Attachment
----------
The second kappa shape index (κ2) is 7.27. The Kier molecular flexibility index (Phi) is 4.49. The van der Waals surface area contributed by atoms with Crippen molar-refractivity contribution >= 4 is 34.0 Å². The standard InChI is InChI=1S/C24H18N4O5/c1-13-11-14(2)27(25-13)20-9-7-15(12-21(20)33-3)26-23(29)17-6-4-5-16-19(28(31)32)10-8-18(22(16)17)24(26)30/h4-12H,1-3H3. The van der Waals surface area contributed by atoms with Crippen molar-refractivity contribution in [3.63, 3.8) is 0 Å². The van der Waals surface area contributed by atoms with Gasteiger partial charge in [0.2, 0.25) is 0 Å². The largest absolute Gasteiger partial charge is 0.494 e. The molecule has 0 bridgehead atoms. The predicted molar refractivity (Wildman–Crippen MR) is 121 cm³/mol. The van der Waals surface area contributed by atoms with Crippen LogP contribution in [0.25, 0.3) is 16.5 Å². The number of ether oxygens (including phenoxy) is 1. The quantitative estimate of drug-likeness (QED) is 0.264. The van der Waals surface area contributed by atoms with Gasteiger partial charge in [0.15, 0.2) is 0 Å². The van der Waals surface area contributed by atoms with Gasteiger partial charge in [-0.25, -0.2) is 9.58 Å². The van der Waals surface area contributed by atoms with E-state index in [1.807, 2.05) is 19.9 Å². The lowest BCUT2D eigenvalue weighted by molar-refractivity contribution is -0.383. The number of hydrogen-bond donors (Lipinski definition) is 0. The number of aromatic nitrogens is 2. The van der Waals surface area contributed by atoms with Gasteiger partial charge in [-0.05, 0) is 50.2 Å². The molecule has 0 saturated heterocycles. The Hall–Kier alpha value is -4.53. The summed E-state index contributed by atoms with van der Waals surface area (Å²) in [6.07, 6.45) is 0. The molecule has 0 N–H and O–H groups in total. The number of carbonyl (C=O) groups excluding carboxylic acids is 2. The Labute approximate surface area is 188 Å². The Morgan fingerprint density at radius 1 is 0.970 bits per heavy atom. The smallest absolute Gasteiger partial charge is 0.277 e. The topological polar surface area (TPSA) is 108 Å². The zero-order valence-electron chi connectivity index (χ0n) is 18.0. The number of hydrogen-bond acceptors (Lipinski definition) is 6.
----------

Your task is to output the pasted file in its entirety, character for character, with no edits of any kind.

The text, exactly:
The second kappa shape index (κ2) is 7.27. The Kier molecular flexibility index (Phi) is 4.49. The van der Waals surface area contributed by atoms with Crippen molar-refractivity contribution >= 4 is 34.0 Å². The standard InChI is InChI=1S/C24H18N4O5/c1-13-11-14(2)27(25-13)20-9-7-15(12-21(20)33-3)26-23(29)17-6-4-5-16-19(28(31)32)10-8-18(22(16)17)24(26)30/h4-12H,1-3H3. The van der Waals surface area contributed by atoms with Crippen molar-refractivity contribution in [3.63, 3.8) is 0 Å². The van der Waals surface area contributed by atoms with Gasteiger partial charge in [0.2, 0.25) is 0 Å². The largest absolute Gasteiger partial charge is 0.494 e. The molecule has 0 bridgehead atoms. The predicted molar refractivity (Wildman–Crippen MR) is 121 cm³/mol. The van der Waals surface area contributed by atoms with Crippen LogP contribution in [0.25, 0.3) is 16.5 Å². The number of ether oxygens (including phenoxy) is 1. The quantitative estimate of drug-likeness (QED) is 0.264. The van der Waals surface area contributed by atoms with Gasteiger partial charge in [0.15, 0.2) is 0 Å². The van der Waals surface area contributed by atoms with Gasteiger partial charge in [-0.25, -0.2) is 9.58 Å². The van der Waals surface area contributed by atoms with E-state index in [1.807, 2.05) is 19.9 Å². The lowest BCUT2D eigenvalue weighted by molar-refractivity contribution is -0.383. The number of hydrogen-bond donors (Lipinski definition) is 0. The number of aromatic nitrogens is 2. The van der Waals surface area contributed by atoms with Gasteiger partial charge in [-0.05, 0) is 50.2 Å². The molecule has 0 saturated heterocycles. The Hall–Kier alpha value is -4.53. The summed E-state index contributed by atoms with van der Waals surface area (Å²) in [6.07, 6.45) is 0. The molecule has 0 N–H and O–H groups in total. The number of carbonyl (C=O) groups excluding carboxylic acids is 2. The Labute approximate surface area is 188 Å². The Morgan fingerprint density at radius 1 is 0.970 bits per heavy atom. The smallest absolute Gasteiger partial charge is 0.277 e. The topological polar surface area (TPSA) is 108 Å². The zero-order valence-electron chi connectivity index (χ0n) is 18.0. The number of hydrogen-bond acceptors (Lipinski definition) is 6.